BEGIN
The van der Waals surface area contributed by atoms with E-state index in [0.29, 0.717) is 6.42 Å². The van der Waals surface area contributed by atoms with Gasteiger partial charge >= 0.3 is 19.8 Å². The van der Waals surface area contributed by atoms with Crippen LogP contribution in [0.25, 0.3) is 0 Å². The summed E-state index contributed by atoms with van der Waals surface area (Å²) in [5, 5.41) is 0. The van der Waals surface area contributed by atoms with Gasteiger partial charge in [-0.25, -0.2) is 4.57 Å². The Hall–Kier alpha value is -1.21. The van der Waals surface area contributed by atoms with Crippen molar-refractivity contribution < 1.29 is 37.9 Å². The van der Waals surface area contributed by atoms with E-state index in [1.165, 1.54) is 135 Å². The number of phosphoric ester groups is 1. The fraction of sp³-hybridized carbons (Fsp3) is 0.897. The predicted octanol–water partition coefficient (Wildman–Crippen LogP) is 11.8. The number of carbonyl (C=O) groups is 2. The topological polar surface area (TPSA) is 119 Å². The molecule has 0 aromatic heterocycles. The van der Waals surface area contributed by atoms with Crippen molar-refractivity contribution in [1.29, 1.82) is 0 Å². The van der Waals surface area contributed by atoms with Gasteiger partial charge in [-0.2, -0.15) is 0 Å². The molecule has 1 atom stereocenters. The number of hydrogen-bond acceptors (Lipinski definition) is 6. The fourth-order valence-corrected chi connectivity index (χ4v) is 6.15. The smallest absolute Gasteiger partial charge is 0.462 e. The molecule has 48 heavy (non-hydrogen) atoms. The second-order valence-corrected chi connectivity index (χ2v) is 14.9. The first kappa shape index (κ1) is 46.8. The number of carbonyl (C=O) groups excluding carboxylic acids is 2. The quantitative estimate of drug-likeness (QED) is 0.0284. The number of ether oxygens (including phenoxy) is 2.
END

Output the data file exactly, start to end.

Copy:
The van der Waals surface area contributed by atoms with E-state index in [0.29, 0.717) is 6.42 Å². The van der Waals surface area contributed by atoms with Gasteiger partial charge >= 0.3 is 19.8 Å². The van der Waals surface area contributed by atoms with Crippen LogP contribution in [0.25, 0.3) is 0 Å². The summed E-state index contributed by atoms with van der Waals surface area (Å²) in [5, 5.41) is 0. The van der Waals surface area contributed by atoms with Gasteiger partial charge in [-0.25, -0.2) is 4.57 Å². The Hall–Kier alpha value is -1.21. The van der Waals surface area contributed by atoms with Crippen molar-refractivity contribution < 1.29 is 37.9 Å². The van der Waals surface area contributed by atoms with E-state index in [1.165, 1.54) is 135 Å². The number of phosphoric ester groups is 1. The fraction of sp³-hybridized carbons (Fsp3) is 0.897. The predicted octanol–water partition coefficient (Wildman–Crippen LogP) is 11.8. The number of carbonyl (C=O) groups is 2. The topological polar surface area (TPSA) is 119 Å². The molecule has 0 aromatic heterocycles. The van der Waals surface area contributed by atoms with Crippen molar-refractivity contribution in [1.29, 1.82) is 0 Å². The van der Waals surface area contributed by atoms with Gasteiger partial charge in [-0.2, -0.15) is 0 Å². The molecule has 1 atom stereocenters. The number of hydrogen-bond acceptors (Lipinski definition) is 6. The fourth-order valence-corrected chi connectivity index (χ4v) is 6.15. The smallest absolute Gasteiger partial charge is 0.462 e. The molecule has 48 heavy (non-hydrogen) atoms. The second-order valence-corrected chi connectivity index (χ2v) is 14.9. The first kappa shape index (κ1) is 46.8. The number of carbonyl (C=O) groups excluding carboxylic acids is 2. The quantitative estimate of drug-likeness (QED) is 0.0284. The number of ether oxygens (including phenoxy) is 2.